I’ve had a daily word count for awhile. I’m not sure exactly when it started, but I think it was while writing Day by Day. However, it was while becoming serious about writing fiction that my word count became as much a part of my day as brushing my teeth. I think this is true for many other writers too. We are often driven by a word count.
While listening to Lucy Calkins and Mary Ernworth speak last week, one thing they mentioned was the need for students to learn to write long and strong. I’ve been spinning this idea around in my head. At first I wasn’t sure this push for more, more, more was really something I agreed with, however, the more I thought about the term — long and strong — the more I began to agree with the idea. It is something I do as a writer. I try to write both long and strong — I want 1000 words each day, and I prefer for them to be meaningful words.
I shared this idea with some third graders last week. They are in the drafting-collecting-planning phase of a unit, so it makes sense to want to write long and strong. I asked students to see how much they could write in a single period. At the end of workshop, one boy said, “Woah! I wrote, like, 63 words!” As you can imagine, this started a mad dash of word counting. The energy was high at the end of workshop, and I realized concrete goals, such as word count are important to a writer’s life. It is important to mine, so it makes sense that it could be a motivator for students.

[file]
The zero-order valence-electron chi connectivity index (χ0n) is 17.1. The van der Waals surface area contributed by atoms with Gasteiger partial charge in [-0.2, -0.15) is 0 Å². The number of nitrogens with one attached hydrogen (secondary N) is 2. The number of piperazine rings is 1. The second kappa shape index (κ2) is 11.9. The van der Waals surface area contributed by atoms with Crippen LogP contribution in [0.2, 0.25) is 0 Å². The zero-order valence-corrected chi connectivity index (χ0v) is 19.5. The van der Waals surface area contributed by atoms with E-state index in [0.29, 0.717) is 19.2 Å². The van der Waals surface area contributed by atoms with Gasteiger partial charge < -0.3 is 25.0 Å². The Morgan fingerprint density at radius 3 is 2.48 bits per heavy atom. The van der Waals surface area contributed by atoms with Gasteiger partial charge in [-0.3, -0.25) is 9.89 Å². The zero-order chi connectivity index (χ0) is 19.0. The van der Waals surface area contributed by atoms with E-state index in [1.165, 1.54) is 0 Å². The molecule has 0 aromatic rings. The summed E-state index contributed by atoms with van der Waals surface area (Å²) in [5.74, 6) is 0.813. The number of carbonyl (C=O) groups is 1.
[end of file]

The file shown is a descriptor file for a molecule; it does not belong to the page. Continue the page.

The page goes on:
The next day I brought in a chart titled: Writers set goals. Below the title was space for a bar graph. The x-axis indicated the date and the y-axis listed word tallies — 200, 400, 600, all the way up to 2000. At the end of writing workshop, we tallied the word count for the class. In one third grade room in was just over 1200 words. In the other room it was 1187. Again the energy was high for writing. They couldn’t wait to get back to it the next day and see if they could match (or beat) their tally.
Now this isn’t something I would do every single day in writing workshop. However, it is a concrete way to build stamina. I’m realizing kids can write a lot more than what I’ve expected of them. Something I’ve learned from my word count goal is some days it’s better to write a lot of crummy words than no words at all. If all we ever expect of students is they write strong, but we never encourage them to write long, then there will be many days that they write little or no words. As with all things it’s about balance…I’m falling in love with the term long and strong because I think it poises kids to develop fluency in writing, while at the same time still expecting meaningful words.